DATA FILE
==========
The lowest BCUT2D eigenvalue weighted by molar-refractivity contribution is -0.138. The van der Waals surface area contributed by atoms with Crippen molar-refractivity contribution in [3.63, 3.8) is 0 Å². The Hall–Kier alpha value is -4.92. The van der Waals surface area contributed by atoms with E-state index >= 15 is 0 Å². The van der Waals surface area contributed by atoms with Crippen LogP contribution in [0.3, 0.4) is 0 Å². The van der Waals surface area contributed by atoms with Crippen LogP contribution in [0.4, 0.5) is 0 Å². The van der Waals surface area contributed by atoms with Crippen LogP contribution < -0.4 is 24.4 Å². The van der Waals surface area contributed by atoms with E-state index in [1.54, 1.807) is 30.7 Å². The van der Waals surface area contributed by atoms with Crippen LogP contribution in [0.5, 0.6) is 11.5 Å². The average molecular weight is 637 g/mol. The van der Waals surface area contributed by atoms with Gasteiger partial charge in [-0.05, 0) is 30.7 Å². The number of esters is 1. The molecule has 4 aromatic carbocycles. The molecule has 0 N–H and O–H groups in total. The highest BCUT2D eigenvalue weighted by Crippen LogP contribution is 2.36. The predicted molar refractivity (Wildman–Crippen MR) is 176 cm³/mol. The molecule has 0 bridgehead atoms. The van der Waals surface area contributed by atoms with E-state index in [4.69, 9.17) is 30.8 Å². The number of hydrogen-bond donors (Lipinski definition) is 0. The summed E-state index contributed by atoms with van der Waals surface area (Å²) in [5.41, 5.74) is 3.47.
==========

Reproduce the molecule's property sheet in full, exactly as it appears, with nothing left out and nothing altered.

The lowest BCUT2D eigenvalue weighted by molar-refractivity contribution is -0.138. The van der Waals surface area contributed by atoms with Crippen molar-refractivity contribution in [3.63, 3.8) is 0 Å². The Hall–Kier alpha value is -4.92. The van der Waals surface area contributed by atoms with E-state index >= 15 is 0 Å². The van der Waals surface area contributed by atoms with Crippen LogP contribution in [0.3, 0.4) is 0 Å². The van der Waals surface area contributed by atoms with Crippen LogP contribution in [0.4, 0.5) is 0 Å². The van der Waals surface area contributed by atoms with Crippen LogP contribution < -0.4 is 24.4 Å². The van der Waals surface area contributed by atoms with E-state index in [1.54, 1.807) is 30.7 Å². The van der Waals surface area contributed by atoms with Crippen LogP contribution in [0.5, 0.6) is 11.5 Å². The average molecular weight is 637 g/mol. The van der Waals surface area contributed by atoms with Gasteiger partial charge in [-0.05, 0) is 30.7 Å². The number of esters is 1. The molecule has 4 aromatic carbocycles. The molecule has 0 N–H and O–H groups in total. The highest BCUT2D eigenvalue weighted by Crippen LogP contribution is 2.36. The predicted molar refractivity (Wildman–Crippen MR) is 176 cm³/mol. The molecule has 0 bridgehead atoms. The van der Waals surface area contributed by atoms with E-state index in [4.69, 9.17) is 30.8 Å². The number of hydrogen-bond donors (Lipinski definition) is 0. The summed E-state index contributed by atoms with van der Waals surface area (Å²) in [5.41, 5.74) is 3.47.